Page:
Communicating through an Interpreter
Ablio offers phone interpreting, the most cost effective way to facilitate communications between people who speak differing languages. Also, phone interpretation is a convenient, as-needed way to access a language professional with the skills and experience needed. Via telephone interpretation a wide variety of languages, often those that cannot be interpreted on-site due to staffing limitations, are available 24 hours a day.
To best utilize telephone interpretation and to best aid foreign language speakers, there are choices you can make.
Because conversation with phone interpreters often utilizes speaker phone capabilities, it is especially important that you be mindful of the conversation's setting. Interviews using phone interpreters should be conducted in a private room with a speakerphone if confidentiality is an expectation within the context of the discussion. An alternative is to invest in splitters and extra handsets, which are relatively inexpensive and help to maintain discretion. Begin every phone interview by reminding your counterpart and the interpreter that all information must remain confidential if required.
Establish the Context.
The phone interpreter will not be able to see the setting of the conversation, the situation at hand, your counterpart, or you. It is important that you help them to access this information. Firstly, introduce yourself to the interpreter and introduce all other participants in the discussion. After introductions, give a brief statement summarizing the circumstances. For example, "This is an emergency room visit, and I am a nurse practitioner with a patient who is complaining of chest pains." Or "This is a home visit. I am an employee of the department of child services, and I am meeting with the parents of two children."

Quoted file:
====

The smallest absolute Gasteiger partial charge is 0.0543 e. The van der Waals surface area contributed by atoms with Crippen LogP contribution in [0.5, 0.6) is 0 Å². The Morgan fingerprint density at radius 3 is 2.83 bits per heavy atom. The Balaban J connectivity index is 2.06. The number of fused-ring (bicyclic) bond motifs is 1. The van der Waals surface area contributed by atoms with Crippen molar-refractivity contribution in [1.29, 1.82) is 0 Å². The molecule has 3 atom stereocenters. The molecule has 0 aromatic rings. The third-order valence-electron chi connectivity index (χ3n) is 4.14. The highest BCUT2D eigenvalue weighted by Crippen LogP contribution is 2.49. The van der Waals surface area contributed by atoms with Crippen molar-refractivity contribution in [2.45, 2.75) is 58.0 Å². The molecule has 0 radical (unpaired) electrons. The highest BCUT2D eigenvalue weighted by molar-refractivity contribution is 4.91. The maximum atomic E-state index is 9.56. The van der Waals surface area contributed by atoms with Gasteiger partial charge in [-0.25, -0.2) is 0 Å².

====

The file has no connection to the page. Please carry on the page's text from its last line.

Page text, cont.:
Be Respectful of Time.
Because utilizing an interpreter means consultations could last longer than without one, it is important to be mindful of the amount of time allotted for the multi-language communication to occur. For instance, a hospital interpreting scenario may only have a single appointment or emergency room consultation available. A social services interpretation scenario may have a similarly constricted, appointment-based schedule. Before calling, prepare yourself by assembling a list of questions and a list of information to communicate. This preparation will enable conveyance of all the pertinent data. Always leave time at the end of the phone call for questions or to have the patient repeat important instructions back to you.
Things to Keep in Mind
- Maintain eye contact (if appropriate) with your counterpart.
- Speak more slowly, but maintain a consistent volume.
- Take pauses that are long enough for the interpreter to think about and express the interpretation.
- Take more frequent breaks between sentences than you normally would.
- If responses from the interpreter do not match your expectations, remember that the interpreter is faithfully conveying what is being said. Try different phrasing to create the level of communication needed.
- Avoid using idioms, complicated phrasing or syntax, fragments, lists of questions one after another, and changing thoughts mid-sentence. All are difficult to interpret.
- Certain expressions cannot translate equivalently. Be mindful that an interpreted phrase may become longer or shorter when translated.
- Above all, be patient with both the interpreter and the recipient of the interpretation.
Interpretation is the work of a highly trained professional and you can take comfort in knowing that Ablio's interpreters are all highly trained and rigorously tested prior to coming onboard. By using best practices for communication, you can take full advantage of what the interpreters have to offer.